Because I would like to bring these maps into administrative reality, at least under the authority of the UN Regional Seas Program, I am interested in parts of the world where such a reality seems to be within reach. I believe that the Arabian Gulf is one such part of the world. The breakdown of Iran into its ethnic parts, whether or not under Iranian administration, was proposed to me when I began the mapping with earth artist Dennis Oppenheim in 1978. I saw a distinct ecological argument for a separate administration of the lands draining into the Arabian Gulf, including Arabistan. These lands of present-day Iran could be conjoined with other states within the Arabian Gulf Basin––including Saudi Arabia, Syria, Jordan, Arab Turkey and Iraq––in a common ecology and resource program. And all of this conjoining could be sanctioned under the supranational jurisdiction of the UN Environment Program, parent organization of the UN Regional Seas Program.

Sincerely yours,

Peter Fend

Amitav Ghosh and Curt Stager
Antarctica has been losing mass from its ice sheet at an alarming pace. This 2011 image taken from the NASA Terra spacecraft shows a massive crack across Pine Island Glacier, on the continent's west side. Only two years later, a large iceberg completely separated from the glacier. In February of this year, a major crack in Antarctica's Larsen C ice shelf grew within twenty miles of the sea and threatens to collapse the Antarctic Peninsula's northern end. Photo by NASA/GSFC/METI/ERSDAC/JAROS and U.S./Japan ASTER Science Team.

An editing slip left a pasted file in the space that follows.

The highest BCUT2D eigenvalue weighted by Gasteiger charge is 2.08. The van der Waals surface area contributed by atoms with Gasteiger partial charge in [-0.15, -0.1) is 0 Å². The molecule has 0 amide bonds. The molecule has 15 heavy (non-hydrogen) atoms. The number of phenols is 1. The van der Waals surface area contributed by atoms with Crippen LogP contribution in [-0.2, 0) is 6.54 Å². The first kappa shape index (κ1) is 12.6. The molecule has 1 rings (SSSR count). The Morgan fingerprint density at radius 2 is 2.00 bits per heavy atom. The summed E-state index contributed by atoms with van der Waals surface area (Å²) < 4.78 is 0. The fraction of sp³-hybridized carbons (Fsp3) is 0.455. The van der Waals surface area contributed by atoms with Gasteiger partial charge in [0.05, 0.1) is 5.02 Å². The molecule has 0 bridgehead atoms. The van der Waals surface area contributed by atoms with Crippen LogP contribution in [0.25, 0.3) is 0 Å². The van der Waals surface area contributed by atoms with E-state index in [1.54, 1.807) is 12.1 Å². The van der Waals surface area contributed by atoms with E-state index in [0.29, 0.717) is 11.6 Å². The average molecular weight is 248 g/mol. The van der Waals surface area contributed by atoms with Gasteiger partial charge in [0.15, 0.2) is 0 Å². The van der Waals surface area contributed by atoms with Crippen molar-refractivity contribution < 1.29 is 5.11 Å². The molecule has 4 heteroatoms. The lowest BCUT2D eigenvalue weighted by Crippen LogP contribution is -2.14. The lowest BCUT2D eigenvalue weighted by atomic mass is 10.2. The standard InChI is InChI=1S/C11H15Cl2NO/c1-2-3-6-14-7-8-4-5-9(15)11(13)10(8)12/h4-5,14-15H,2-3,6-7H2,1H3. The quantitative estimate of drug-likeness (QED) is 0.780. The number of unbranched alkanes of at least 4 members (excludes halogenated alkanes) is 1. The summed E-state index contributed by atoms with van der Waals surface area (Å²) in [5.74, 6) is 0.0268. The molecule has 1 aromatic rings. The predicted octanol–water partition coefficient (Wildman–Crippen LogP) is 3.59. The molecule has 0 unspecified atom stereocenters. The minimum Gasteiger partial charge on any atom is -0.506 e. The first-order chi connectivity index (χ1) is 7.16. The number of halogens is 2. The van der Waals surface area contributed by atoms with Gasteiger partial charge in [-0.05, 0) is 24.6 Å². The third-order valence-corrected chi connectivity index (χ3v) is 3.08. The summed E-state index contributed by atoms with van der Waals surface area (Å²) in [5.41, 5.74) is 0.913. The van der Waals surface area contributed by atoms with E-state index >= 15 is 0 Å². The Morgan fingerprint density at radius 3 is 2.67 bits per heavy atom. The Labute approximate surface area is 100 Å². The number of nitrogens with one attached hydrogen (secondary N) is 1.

BOMB Specific by Peter Fend
Bomb 118 Fend01

In 1982, BOMB Magazine published images of my ocean-basin mapping along with a letter sent on July 7, 1981 to the director of the Iraqi Mission to the United Nations. 

Bram Büscher and Robert Fletcher’s The Conservation Revolution by Amelia Rina
Book cover of The Conservation Revolution by Bram Buscher

Capitalism is fundamentally unsustainable. In the spring of 2020, the world began experiencing this fact more acutely than ever, as humankind struggled to control the COVID-19 pandemic.

Mary Lucier by Alex Klein
Wilderness Landscape

Notions of ecological precarity and technological mediation enfold in the degraded landscape; the video artist surveys her decades of prescient and pressing work.

Originally published in

BOMB 2, Winter 1982

Tim Burns & Jim Jarmusch, ABC No Rio, Charles Ludlam & Christopher Scott, Jacki Ochs, Michael Smith, Mirielle Cervenka, Gary Indiana, Sonia Delauney, and Phillipe Demontaut.

Read the issue
002 Fall 1982